Throughout human history, peace has been elusive. Often peace has been destroyed and wars have been started due to the ambition of people who want ultimate power. An industrial complex has supported the ambitions of those leaders who seek power through means of war. One of those industrialists was Alfred Nobel, yes, the man for whom the Nobel Peace Prize is named after. Nobel was a Swedish industrialist and chemist. He invented dynamite in the mid-19th century. Like so many weapons of war, dynamite also had a peaceful use in construction. But it was not always put to that use. Nobel, a year before he died, changed his will and endowed five prizes through the wealth he amassed from the manufacturing of dynamite. One of those prizes was the Nobel Peace Prize, which was established and awarded for the first time in 1901. But as we have learned in the 121 years since the peace prize was created, there have been two World Wars, numerous regional wars and countless civil wars.

War rages once again as we have the war in Ukraine, which risks being spread to other European countries. Even Sweden, the home country of the Nobel Peace Prize, is considering its ability to remain neutral with such threats of war close to its borders. Not even awarding a peace prize can assure peace in the world. Peace is elusive when we are not seeking the peace of God. If only all the nations would praise God as Psalm 67 proclaims, “May he let his face shine upon us. So may your way be known upon earth; among all nations, your salvation. (Ps. 67:2-3) God offers salvation even to the nations that are aggressors in war in hopes that they will turn away from war and seek peace. “May the people praise you O God; may all the people praise you!” (Ps. 67:6-8)

It was Pope Paul VI who helped us understand what we truly need to do to attain lasting peace. On celebrating World Day of Prayer for Peace on New Year’s Day, 1972, Pope Paul VI spoke those famous words that tell us how to achieve lasting peace. He said, “If you want peace, work for justice.” We hear in the Gospel for the Sixth Sunday of Easter from John 14:23-29, Jesus tells his disciples, “Whoever loves me will keep my word, and my Father will love him.” (John 14:23) What is the word that Jesus is referring to? Jesus says, “Whoever does not love me does not keep my words.” (John 14:24) The words Jesus gives are words of peace. “Peace I leave with you; my peace I give to you.” (John 14:27)

How can true and lasting peace be achieved? Jesus provides that for us as well, “I have told you this while I am with you. The Advocate, the Holy Spirit, whom the Father will send in my name, will teach you everything.” (John 14: 25-26) The Holy Spirit imparts all knowledge and wisdom which are gifts of the Spirit. Those gifts bring forth the fruits of the Spirit; peace is one of those fruits of the Spirit. The reason we can achieve lasting peace is because Jesus sends the Holy Spirit which provides us the presence of Jesus even after Jesus returned to the Father when he ascended.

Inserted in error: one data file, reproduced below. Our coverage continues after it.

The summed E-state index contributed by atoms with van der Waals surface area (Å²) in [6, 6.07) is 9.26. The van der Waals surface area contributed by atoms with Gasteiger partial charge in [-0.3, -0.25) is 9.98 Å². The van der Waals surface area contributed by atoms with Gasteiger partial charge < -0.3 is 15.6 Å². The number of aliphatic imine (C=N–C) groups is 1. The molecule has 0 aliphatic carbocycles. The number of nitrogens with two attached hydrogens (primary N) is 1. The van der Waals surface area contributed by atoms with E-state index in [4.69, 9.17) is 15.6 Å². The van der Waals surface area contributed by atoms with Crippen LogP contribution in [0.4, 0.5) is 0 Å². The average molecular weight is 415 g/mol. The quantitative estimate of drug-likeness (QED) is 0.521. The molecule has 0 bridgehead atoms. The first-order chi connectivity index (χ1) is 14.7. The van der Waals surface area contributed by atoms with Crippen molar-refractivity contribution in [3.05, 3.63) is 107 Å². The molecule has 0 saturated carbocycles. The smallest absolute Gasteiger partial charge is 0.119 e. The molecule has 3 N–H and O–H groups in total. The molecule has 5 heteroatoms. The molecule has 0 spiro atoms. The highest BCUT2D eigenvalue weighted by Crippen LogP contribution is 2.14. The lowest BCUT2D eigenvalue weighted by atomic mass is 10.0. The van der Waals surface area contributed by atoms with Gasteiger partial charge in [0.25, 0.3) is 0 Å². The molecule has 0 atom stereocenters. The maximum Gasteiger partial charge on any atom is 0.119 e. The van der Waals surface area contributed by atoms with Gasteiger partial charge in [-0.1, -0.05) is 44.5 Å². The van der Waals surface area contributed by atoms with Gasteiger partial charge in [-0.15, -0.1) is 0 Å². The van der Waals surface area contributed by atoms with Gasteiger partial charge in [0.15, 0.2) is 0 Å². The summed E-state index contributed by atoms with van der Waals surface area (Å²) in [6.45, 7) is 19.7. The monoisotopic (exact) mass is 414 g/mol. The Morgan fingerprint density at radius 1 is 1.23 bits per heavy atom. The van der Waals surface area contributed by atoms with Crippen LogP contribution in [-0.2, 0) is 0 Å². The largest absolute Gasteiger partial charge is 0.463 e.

Paul and Barnabas are a perfect example of what it truly means to achieve peace by working for justice. There was a controversy among the Jewish Christians and the Gentile Christians which had disrupted the Church. There were some of the Jewish Christians who felt that the Gentiles first had to become Jews before they could become Christians. This created an undue burden on the Gentiles who wanted to become Christians. Paul felt this was unjust and he went to Jerusalem to voice his opposition. The Church in Jerusalem agreed with Paul, “We are sending Judas and Silas who will also convey this same message by word of mouth: It is the decision of the Holy Spirit and of us.” (Acts 15:29) The meeting that took place in 49 A.D. became known as the Council of Jerusalem, which was the first Ecumenical Council of the Church. They made their decision as the body of Christ to lead by the Holy Spirit.

How then do we establish the peace of God? By building up God’s kingdom on earth. The Book of Revelations gives us a glimpse of that future promise, “The angel took me in spirit to a great, high mountain and showed me the holy city Jerusalem coming down out of heaven from God. It gleamed with the splendor of God.” (Rev. 21:10-14, 22-23) God’s holy city, Jerusalem, is the city of peace and the kingdom called to establish on earth is a holy city of peace and justice through the power of the Holy Spirit. As we establish God’s kingdom on earth, we prepare ourselves for God’s eternal kingdom, the new Jerusalem. We have been given the peace of Jesus which enables us to seek a lasting peace, “Peace I leave with you; my peace I give to you.” (Jn. 14:27)